TNF Preview: How’d the NFC West Get This Bad This Fast?



After a highly entertaining and meaningful Thursday night affair last week between two AFC West rivals fighting for the top spot in the division, we turn our attention back to the NFC and a matchup that looks to be another Thursday night dud.

The Seattle Seahawks welcome the Los Angeles Rams to CenturyLink Field, where a Seattle team that has been beaten soundly in two of their last three games has the opportunity to clinch the division title anyway against a reeling Rams team that just fired its head coach at the beginning of a short week.

It’s hard to imagine a great game coming out of these two teams.

The Seahawks sit a full three games clear of the second-place Arizona Cardinals in the West, with three games to play, which barring just an epic collapse by Seattle or an incredible run by an Arizona team that has been mediocre at best all year, makes the Seahawks’ claim to the division crown essentially a foregone conclusion.

That’s where this thing starts to unravel. Over the last four years as Seattle set up shop near the top of the division they’ve always been rivaled by somebody, which made the division more of a powerhouse than a one-team show. In fact, the Seahawks have only won the NFC West in two of the last four years.

First, it was the San Francisco 49ers, who won the division by half a game over Seattle in 2012 on their way to an NFC Championship and a Super Bowl loss. San Francisco was strong again the following year, challenging the Seahawks for the division title all year, before falling a game short. The two then met in an epic NFC Championship game that sent Seattle to the Super Bowl, where they won handily. That season established the NFC West as one of the best divisions in the league.

It remained that way even as the 49ers fell off in the years that followed because the Arizona Cardinals stepped right in to become the foil to the run of the Seahawks. The teams battled for the division title in 2014 with Seattle coming out on top by a game, en route to another NFC title and Super Bowl appearance. Then last season Arizona stripped Seattle of the crown, beating the Seahawks by three full games. But Seattle still made the playoffs, marking the fourth straight year the West had put two teams in the postseason. That streak ends this season.

The strength of the division begins and ends this season with a Seattle team that’s as flawed as they’ve ever been in the last five years. Injuries and an inability to continue to cultivate depth and talent while their young players came due for big contracts have sapped Seattle of some of the things that have made them great in the past. They’re still a team no one wants to play at home, especially in the postseason, but get them on the road and it’s a completely different story.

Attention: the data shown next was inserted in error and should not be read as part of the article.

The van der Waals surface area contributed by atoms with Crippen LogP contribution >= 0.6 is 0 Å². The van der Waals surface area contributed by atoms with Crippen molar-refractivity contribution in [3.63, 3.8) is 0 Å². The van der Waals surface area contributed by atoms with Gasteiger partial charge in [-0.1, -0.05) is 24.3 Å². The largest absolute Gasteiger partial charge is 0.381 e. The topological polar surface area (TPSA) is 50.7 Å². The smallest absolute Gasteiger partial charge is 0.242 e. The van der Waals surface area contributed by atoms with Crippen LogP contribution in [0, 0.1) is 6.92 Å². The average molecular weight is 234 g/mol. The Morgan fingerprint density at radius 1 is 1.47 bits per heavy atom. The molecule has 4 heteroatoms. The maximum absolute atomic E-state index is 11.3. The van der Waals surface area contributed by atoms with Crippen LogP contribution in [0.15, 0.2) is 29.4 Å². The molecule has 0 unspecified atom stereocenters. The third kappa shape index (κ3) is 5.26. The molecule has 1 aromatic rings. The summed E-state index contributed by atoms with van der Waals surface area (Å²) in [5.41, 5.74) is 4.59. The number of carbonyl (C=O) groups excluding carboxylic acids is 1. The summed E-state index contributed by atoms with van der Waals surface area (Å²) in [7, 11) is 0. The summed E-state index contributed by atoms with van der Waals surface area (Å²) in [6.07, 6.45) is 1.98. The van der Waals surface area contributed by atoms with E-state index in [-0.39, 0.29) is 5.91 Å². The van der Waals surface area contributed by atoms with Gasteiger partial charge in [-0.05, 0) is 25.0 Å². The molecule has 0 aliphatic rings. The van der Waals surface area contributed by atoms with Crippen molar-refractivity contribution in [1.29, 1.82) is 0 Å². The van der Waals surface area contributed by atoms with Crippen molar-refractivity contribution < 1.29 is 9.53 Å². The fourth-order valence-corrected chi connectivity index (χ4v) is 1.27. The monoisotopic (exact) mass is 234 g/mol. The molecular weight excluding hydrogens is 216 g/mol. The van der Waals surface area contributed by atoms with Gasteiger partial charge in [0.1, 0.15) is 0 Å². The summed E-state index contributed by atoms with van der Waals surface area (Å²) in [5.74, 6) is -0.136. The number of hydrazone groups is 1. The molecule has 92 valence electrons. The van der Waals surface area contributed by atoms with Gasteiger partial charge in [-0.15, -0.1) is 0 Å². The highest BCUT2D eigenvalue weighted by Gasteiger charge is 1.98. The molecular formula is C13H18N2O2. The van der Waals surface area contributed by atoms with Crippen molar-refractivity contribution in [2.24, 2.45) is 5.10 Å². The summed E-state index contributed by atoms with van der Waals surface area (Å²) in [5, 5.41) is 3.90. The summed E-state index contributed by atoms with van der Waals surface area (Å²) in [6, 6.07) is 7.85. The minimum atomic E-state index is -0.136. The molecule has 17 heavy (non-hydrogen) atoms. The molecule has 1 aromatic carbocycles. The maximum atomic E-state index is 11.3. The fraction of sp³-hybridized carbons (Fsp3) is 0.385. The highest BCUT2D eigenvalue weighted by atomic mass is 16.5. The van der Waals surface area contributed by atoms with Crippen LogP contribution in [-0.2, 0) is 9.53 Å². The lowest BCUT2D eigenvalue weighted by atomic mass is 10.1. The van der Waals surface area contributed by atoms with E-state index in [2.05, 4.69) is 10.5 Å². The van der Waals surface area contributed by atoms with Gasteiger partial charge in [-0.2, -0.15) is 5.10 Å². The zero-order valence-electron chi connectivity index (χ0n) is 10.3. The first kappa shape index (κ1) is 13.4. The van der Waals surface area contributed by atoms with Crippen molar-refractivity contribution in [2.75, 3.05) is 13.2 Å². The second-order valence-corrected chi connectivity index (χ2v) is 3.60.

The Seahawks do hold a win on the road in New England, over Tom Brady and the Patriots, in their pocket from this season, a trump card no other team can boast. However, they also have losses at Los Angeles, where they only scored three points, at Tampa Bay, where they only scored five, and most recently a blowout loss at Green Bay at the hands of a Packers team that is far from at their best. Those losses each exposed some major flaws in Seattle this season that aren’t likely to be fixed soon.

On defense, the team clearly misses the heart and soul of their secondary, Earl Thomas. The perennial All-Pro is the glue that holds not only that defensive backfield, but the entire defense together. He can make plays on the backend that few, if any, others can, which mitigate errors in coverage and at times the deficiency of the pass rush. They’ve also seen their front seven diminished by the departure of key players like Bruce Irvin and Brandon Mebane, as well as injuries to top remaining talents like Michael Bennett. Bobby Wagner and Richard Sherman remain stalwarts, and Kam Chancellor provides a big boost when healthy, but there simply isn’t as much talent on that defense as their once was.

Things are even worse on offense where, at least in part because the defense isn’t performing at the same insanely high level they once did, the team’s overall lack of talent has been exposed this year in particular. Outside of quarterback Russell Wilson and tight end Jimmy Graham, the Seahawks have very little skill position talent on offense. For years they’ve been trotting out a receiving corps that’s loaded with No. 2 and No. 3 receivers with no clear go-to-guy, and it’s finally caught up to them this season. They also watched one of the best running backs in the league walk away before the season and while Thomas Rawls has proven capable at times, he’s also proven fairly prone to injury. That’s left the load squarely on the shoulders of Wilson, trying to do it all behind arguably the worst offensive line in the league. We saw firsthand last week what the results of that look like.